As summer fades into autumn and the hues change, I want somehow to document the colours from this one – Summer 2023; the year of brightness, and urns.
I’ve recently been rewatching Stephen Poliakoff’s Summer of Rockets. Mainly because I love the colours. It’s one of those films that’s like viewing a moving painting. Who could forget the vivid blue of Keeley Hawes’ party dress or the powder blue of little Sasha Petrukin’s smart linen jacket?
I long ago realised that trying to plan colours in the garden (I’ll not use the term “cutting garden” because it sounds a bit too pretentious for what is a small collection of raised beds and a big patch for the dahlias) is a futile act. The Smokey Eyes larskpur and poppy section this year turned out to be inexplicably blue…..a vivid blue, like the aforementioned party dress. And I’m sure that I’d never planned the dahlias to be a mass of red and peach, but in fact that’s turned out to be a new colour palette for me and one I’d like to translate into a wedding or two next year.
Nor did I expect to find myself completely captivated by a pale yellow tongue-and-grooved cottage on my summer holidays. Move over pink cottage of my dreams, I’m now seeking more uplifting yellow. Aren’t we all?
Summer is always too brief. It arrived in June with heatwaves and scorched earth. The rains in July were warmly welcomed here and, after all of the early sun, the combination served to provide us by August with something close to abundance.
That abundance was put to good use. I’m always going on about our waste not want not policy…..which I suppose is my own way of referencing the fact that we really do care about the environment. For a long time now our classes have been done entirely with locally grown flowers. I think it’s fairly obvious we don’t ever use floral foam and I’m not even sure these days you even need to say that but, just in case a historian of flowers ever needs to read this, there it is.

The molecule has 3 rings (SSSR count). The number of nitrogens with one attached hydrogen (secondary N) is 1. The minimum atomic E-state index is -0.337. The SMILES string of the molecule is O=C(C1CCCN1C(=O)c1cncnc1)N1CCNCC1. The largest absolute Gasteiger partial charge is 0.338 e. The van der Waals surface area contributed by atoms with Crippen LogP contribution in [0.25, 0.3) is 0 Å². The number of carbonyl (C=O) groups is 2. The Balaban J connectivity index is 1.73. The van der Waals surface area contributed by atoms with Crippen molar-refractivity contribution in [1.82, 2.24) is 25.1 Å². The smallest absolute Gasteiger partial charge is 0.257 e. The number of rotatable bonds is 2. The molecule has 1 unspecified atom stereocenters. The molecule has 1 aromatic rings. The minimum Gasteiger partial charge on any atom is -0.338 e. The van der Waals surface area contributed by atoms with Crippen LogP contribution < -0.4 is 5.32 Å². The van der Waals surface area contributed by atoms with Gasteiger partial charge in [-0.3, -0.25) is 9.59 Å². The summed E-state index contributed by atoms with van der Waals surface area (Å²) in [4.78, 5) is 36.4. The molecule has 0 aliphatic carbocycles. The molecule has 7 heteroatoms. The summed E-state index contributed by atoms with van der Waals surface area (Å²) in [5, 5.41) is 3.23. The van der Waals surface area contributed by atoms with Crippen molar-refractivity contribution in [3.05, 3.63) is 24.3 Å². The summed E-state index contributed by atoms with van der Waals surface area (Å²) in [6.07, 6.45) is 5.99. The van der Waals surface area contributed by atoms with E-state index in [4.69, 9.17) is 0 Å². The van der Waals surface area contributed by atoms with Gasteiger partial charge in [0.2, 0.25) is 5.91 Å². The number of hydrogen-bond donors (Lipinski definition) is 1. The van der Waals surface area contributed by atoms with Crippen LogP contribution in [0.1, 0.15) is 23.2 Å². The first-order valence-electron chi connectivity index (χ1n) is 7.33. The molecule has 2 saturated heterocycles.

We did installation classes with the summer abundance and a wedding and a special garden party. Busy days, that I’ll look back on soon with nostalgia when I see the kaleidoscope of colours reflected in the photos that depict some superb student work, a wedding on the wettest August day I’ve ever known (Did anyone notice the rain? Of course they didn’t); and the photo that went “viral” on Instagram of two huge “wild and lush” vases in the barn window, badly done and hastily taken on the iPhone. If ever you want a post to do well on social media just add the words wild and lush to your caption and watch it go……like a rocket. There is no fathoming the machine, and no point trying to, just as there’s no point trying to grow specific colours in your garden.
We moved seamlessly from oranges and deep reds to shell pink and peach, and then onto the end of the month to a very short holiday, in the cottage with yellow walls near a pink castle. A castle I’d been imagining in my mind for a while and which, yes, you’ve guessed it, turned out not to be pink at all but more of a burnt orange/terracotta colour. And no holiday would be complete without continuing the search for the perfect pink pebble…..the one I’ve come to accept probably doesn’t exist. Or does it? I think I’ll be going back to Findhorn beach a good few times in the future just to check.